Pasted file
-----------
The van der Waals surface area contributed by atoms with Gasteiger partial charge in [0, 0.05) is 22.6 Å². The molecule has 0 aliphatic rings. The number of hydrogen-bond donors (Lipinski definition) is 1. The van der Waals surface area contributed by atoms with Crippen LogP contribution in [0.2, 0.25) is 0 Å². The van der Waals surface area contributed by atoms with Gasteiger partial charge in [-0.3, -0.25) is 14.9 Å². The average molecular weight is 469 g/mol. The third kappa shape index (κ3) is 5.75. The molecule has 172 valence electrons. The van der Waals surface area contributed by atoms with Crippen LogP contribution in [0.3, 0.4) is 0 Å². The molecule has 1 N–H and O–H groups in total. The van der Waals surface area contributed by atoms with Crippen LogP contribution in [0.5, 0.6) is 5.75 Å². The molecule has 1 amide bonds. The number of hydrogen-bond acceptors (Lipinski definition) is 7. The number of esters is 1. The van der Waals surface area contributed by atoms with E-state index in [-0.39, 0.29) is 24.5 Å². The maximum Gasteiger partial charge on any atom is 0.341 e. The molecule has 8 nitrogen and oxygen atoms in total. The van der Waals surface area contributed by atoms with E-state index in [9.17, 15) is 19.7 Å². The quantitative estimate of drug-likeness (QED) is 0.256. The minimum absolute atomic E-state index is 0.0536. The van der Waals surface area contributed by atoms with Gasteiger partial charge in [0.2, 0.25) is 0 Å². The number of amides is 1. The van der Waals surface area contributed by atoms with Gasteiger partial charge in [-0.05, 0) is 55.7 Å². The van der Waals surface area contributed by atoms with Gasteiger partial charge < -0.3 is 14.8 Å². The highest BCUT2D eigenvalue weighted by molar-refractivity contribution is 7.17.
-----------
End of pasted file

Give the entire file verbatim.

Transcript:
The van der Waals surface area contributed by atoms with Gasteiger partial charge in [0, 0.05) is 22.6 Å². The molecule has 0 aliphatic rings. The number of hydrogen-bond donors (Lipinski definition) is 1. The van der Waals surface area contributed by atoms with Crippen LogP contribution in [0.2, 0.25) is 0 Å². The van der Waals surface area contributed by atoms with Gasteiger partial charge in [-0.3, -0.25) is 14.9 Å². The average molecular weight is 469 g/mol. The third kappa shape index (κ3) is 5.75. The molecule has 172 valence electrons. The van der Waals surface area contributed by atoms with Crippen LogP contribution in [0.3, 0.4) is 0 Å². The molecule has 1 N–H and O–H groups in total. The van der Waals surface area contributed by atoms with Crippen LogP contribution in [0.5, 0.6) is 5.75 Å². The molecule has 1 amide bonds. The number of hydrogen-bond acceptors (Lipinski definition) is 7. The number of esters is 1. The van der Waals surface area contributed by atoms with E-state index in [-0.39, 0.29) is 24.5 Å². The maximum Gasteiger partial charge on any atom is 0.341 e. The molecule has 8 nitrogen and oxygen atoms in total. The van der Waals surface area contributed by atoms with E-state index in [9.17, 15) is 19.7 Å². The quantitative estimate of drug-likeness (QED) is 0.256. The minimum absolute atomic E-state index is 0.0536. The van der Waals surface area contributed by atoms with Gasteiger partial charge in [0.2, 0.25) is 0 Å². The number of amides is 1. The van der Waals surface area contributed by atoms with Gasteiger partial charge in [-0.05, 0) is 55.7 Å². The van der Waals surface area contributed by atoms with Gasteiger partial charge < -0.3 is 14.8 Å². The highest BCUT2D eigenvalue weighted by molar-refractivity contribution is 7.17.